Such joint responsibility derives from FLSA’s broad definition of employer as “any person acting directly or indirectly in the interest of an employer in relation to an employee.” In similar broad terms, FLSA defines “to employ” as “to suffer or permit to work.”
Thus, customer and supplier employers generally become jointly responsible for satisfying all FLSA requirements including minimum wage, record keeping and (if the temporary employee works more than 40 hours in a week for the customer employer) overtime obligations.
Finally, while temporary employees are covered by the FLSA, the exceptions applicable to regular employees also apply to temporary employees. Thus, temporary executive, administrative and professional employees are exempt from FLSA’s requirements. In addition, workers in certain agricultural and service industries may not be protected by the law under certain circumstances.
Courts have broadly interpreted the coverage of anti-discrimination laws, such as Title VII of the Civil Rights Act (Title VII) and the Age Discrimination in Employment Act, focusing primarily on control over the opportunity for and conditions of employment as indicative of employer status. Based on these broad interpretations, courts are willing to hold customer employers liable to temporary employees for their discriminatory acts toward them. See Chapter 10: Discrimination.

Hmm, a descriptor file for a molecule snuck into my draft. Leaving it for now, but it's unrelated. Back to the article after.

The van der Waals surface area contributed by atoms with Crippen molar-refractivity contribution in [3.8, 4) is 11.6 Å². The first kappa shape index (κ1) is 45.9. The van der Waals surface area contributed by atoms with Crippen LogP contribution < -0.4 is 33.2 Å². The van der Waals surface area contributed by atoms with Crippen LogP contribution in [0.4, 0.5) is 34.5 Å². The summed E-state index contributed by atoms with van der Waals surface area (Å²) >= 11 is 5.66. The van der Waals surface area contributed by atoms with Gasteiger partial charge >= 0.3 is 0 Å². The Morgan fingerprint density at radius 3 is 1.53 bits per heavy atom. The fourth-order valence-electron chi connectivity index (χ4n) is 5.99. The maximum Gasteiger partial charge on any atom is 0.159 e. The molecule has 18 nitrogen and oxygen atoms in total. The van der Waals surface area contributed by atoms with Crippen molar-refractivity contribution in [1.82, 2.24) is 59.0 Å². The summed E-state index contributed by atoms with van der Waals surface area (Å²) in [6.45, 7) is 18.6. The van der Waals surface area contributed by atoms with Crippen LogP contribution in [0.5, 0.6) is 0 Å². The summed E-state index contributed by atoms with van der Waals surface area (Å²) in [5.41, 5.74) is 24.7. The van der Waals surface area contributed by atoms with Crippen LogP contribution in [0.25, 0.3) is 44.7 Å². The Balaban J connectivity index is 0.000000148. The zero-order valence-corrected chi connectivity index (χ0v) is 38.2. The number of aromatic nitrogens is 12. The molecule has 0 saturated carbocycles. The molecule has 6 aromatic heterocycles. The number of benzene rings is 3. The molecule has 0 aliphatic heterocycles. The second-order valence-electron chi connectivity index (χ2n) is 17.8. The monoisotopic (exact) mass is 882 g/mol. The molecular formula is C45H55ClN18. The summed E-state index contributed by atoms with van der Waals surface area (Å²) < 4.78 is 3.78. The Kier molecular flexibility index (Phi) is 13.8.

In determining whether a customer employer in a particular case can be subject to liability for acts that discriminate against temporary employees, courts will consider the degree of the customer employer’s supervision of the temporary employee’s daily activities and whether the customer employer has the authority to impose work rules, to determine the opportunity for and conditions of employment and work assignments and to issue operating instructions.
In a variety of cases, courts and agencies have found that customer employers are subject to liability. Courts have indicated that a customer employer can, under circumstances where it shares supervision and control with the supplier employer, be jointly liable in connection with the unlawful actions of the supplier even if the customer employer disagreed with or had no knowledge of those actions.